The Next Generation

Amidst my post-graduate pursuit of a career in audio, I was recently allowed to act as a short-term educator at St. Michael’s Academy, where the film and music programs are both about as refined as can be for a pre-collegiate setting. It was an exciting chance to share my love for audio with a new generation of high school students who were just beginning to explore the field.

I had the honor of both watching and participating in this program, known as Winter Term, as it was first introduced back when I was a student from 2016 to 2019. Winter Term is a three-week period held in January where students can take an array of classes focused on unique topics, such as ornithology, an in-depth study of Jane Austen, pickleball, and even study abroad programs to places like Morocco, Nicaragua, and Germany. This unique high school experience was a key reason why I ended up pursuing audio professionally. As a curious high school kid, I was able to take several music and recording classes where I was not only allowed to but encouraged to try my hand at every available instrument or recording tool. My horizons were expanded early on, providing me with the opportunity to hone my skills and interests before college.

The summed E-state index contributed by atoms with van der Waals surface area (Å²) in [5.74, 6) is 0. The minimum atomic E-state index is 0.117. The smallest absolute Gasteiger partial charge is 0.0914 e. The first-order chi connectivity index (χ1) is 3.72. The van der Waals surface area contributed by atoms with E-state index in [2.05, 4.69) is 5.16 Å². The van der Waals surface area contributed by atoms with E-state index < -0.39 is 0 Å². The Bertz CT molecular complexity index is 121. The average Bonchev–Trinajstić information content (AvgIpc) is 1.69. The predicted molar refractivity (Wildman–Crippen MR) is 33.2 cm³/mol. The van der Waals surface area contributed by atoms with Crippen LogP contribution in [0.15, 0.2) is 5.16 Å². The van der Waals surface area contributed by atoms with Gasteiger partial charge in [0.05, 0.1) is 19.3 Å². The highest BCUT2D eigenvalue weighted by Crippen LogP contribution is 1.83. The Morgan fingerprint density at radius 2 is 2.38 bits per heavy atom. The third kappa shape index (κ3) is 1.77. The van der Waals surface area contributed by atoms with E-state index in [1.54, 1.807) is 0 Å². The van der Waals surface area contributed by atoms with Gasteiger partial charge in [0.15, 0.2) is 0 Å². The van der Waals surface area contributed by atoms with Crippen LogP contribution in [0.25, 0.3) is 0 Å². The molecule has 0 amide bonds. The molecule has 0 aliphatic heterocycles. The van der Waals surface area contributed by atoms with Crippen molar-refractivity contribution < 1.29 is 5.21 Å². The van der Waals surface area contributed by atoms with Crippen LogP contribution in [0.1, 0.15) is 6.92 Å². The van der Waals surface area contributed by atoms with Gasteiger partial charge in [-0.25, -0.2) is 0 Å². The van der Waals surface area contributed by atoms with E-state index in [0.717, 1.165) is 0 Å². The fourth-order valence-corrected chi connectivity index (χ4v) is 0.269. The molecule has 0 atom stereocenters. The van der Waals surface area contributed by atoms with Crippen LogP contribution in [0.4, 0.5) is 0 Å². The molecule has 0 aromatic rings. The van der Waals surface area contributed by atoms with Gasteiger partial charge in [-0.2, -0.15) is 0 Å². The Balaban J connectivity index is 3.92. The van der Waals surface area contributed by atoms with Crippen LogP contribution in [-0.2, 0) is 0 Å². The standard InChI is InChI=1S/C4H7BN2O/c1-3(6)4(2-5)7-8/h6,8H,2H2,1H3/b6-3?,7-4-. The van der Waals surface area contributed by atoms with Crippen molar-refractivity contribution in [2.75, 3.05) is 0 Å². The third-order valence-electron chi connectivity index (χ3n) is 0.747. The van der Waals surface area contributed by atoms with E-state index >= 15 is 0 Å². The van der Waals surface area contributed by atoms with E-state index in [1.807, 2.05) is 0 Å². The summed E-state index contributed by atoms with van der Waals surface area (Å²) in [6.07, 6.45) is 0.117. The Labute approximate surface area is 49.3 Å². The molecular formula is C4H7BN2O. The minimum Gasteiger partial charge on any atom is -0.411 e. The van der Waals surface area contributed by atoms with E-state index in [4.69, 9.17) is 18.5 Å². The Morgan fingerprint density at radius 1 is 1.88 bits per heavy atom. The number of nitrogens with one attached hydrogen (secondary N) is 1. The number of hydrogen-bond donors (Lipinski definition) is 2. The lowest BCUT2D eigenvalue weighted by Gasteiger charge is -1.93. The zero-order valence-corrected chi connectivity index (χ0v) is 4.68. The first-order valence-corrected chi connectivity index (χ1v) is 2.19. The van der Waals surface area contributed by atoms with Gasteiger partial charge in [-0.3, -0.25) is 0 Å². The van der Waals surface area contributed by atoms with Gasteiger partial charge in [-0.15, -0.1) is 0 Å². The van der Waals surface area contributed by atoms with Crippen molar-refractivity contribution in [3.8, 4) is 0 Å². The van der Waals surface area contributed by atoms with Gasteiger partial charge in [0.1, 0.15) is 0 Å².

Fast forward almost nine years, and I found myself back at St. Michael’s, this time as a teacher for a class about sound for movies and TV. It was a simple class, just to give these students, mostly freshmen, the opportunity to learn about all that goes into creating the worlds they dive into when stepping into a dimmed movie theater or pulling up their favorite streaming service on the living room TV.

This wouldn’t be my first time teaching an audio class. While at Belmont University, my alma mater, I was a T.A. for the Foley and ADR in Depth class. However, I wasn’t teaching so much as I was manually running the recording sessions and occasionally offering insight to the students– most of whom were my peers. Here, the classroom atmosphere was always casual. But my weeks at St. Michael’s would be my first time teaching a group of kids who had virtually no prior experience and in some cases, lacked even the slightest bit of interest in the subject of sound. I knew going into this month of teaching that my approach would need to be slightly adjusted to cater to this new audience.

I arrived on the first day a little restless and a little intimidated, though I refused to let either emotion show. I had a full PowerPoint presentation of over fifty slides ready and waiting, as well as backup notes and videos in case I, as I often do when nervous, sped through all I wanted to talk about and was left with an excruciating amount of time to fill. I knew I would undeniably steer off the path of my overprepared lectures, but what I didn’t know was just how far off that path this classroom of students would take me.